Food for Thought on the National Debt

We're all busy, but try to take some time to understand the National Debt and what we can do about it.

We’re all busy, but try to take some time to understand the National Debt and what we can do about it.

As someone who was a finance major in college, and having run a business for many years, I do understand, like most of you out there as well, a thing or two about debt. Of course this was a huge topic in the news over the past few weeks (and I’m not going to mention one of the most overused catch phrases of 2012 here). But the question remains, what are we going to do about it? How will our country recover? I know many people overspend (and over eat and over drink) during the holidays, but usually we recognize our excesses and correct them as quickly as possible. Unfortunately I don’t think a quick fix is available for the national debt. Over the holidays, I had several opportunities to spend time with my grandchildren, which had me thinking quite seriously about what kind of a country we are leaving to the youth of today. I am afraid about what might happen if we don’t make changes in our spending habits. It’s not easy even for grown-ups to understand, let alone explain. And then I got one of those famous emails that might help put the situation into a perspective that more people can grasp. Here’s what it said:

Lesson #1

US Tax revenue $2,170,000,000,000

Fed Budget $3,820,000,000,000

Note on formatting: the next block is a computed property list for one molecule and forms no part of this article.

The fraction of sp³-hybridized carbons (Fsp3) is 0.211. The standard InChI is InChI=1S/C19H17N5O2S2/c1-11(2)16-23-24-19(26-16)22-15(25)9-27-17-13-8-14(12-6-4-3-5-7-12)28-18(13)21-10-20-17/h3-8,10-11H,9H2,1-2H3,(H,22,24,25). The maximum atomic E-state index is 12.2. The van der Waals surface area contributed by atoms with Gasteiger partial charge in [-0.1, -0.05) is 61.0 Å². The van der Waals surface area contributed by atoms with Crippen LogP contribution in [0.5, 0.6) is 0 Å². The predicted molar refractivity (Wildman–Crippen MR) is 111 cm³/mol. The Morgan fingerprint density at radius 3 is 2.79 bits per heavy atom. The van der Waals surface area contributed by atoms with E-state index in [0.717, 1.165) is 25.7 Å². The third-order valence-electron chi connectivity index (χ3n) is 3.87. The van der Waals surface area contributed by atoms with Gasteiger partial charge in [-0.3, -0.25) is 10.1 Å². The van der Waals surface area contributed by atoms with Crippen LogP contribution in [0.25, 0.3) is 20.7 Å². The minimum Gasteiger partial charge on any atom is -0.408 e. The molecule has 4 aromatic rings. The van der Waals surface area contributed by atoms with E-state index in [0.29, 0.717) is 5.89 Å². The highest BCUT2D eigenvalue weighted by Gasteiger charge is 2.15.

New debt $1,650,000,000,000

National debt:  $14,271,000,000,000

Recent budget cuts $38,500,000,000

Let’s now remove 8 zeros and pretend it’s a household budget.

Annual family income $21,700

Money the family spent $38,200

New debt on the credit card $16,500

Outstanding balance on the credit card $142,710

Total budget cuts so far $38.50

Got it? OK, now…

Lesson #2

Here’s another way to look at the Debt Ceiling

Let’s say you come home from work and find there has been a sewer backup in your neighborhood, and your home has sewage all the way up to your ceiling.

What do you think you should do?  Raise the ceiling or fix the problem?

This is just food for thought for everyone out there (my brother Brian does remind me at times not to be political in my blog, but this issue is very important to me). I don’t have the answers, and obviously neither do the politicians. But I do know that we just can’t keep spending and tacking on more costs and expenditures to every bill that comes up for debate. It’s up to us as constituents to tell our Congressmen and women what we want them to do. We all need to take the time to better understand the situation and find out what we can do to help prevent it from worsening. There is one such website, called Fix the Debt, which has a lot of interesting information.

Or you can go directly to the White House web page and start a petition of your own. It is your right under the constitution to petition the Government. And while many of the petitions posted are a bit wacky, who knows, maybe YOU will be the one to start a petition that will make a difference in the way our tax dollars are spent–or not spent.

Congress shall make no law respecting an establishment of religion, or prohibiting the free exercise thereof; or abridging the freedom of speech, or of the press; or the right of the people peaceably to assemble, and to petition the Government for a redress of grievances.

-The First Amendment, United States Constitution

Or you can write directly to your representative. Not sure who that is or how to do that? Here’s another link.

No  matter what your politics may be, I hope this encourages you to learn more about your role in effecting change in government. We can no longer pretend we don’t understand what is happening and hope that it will all magically be solved. For the sake of the future of your kids and/or your grandkids, please remember that your voice counts.

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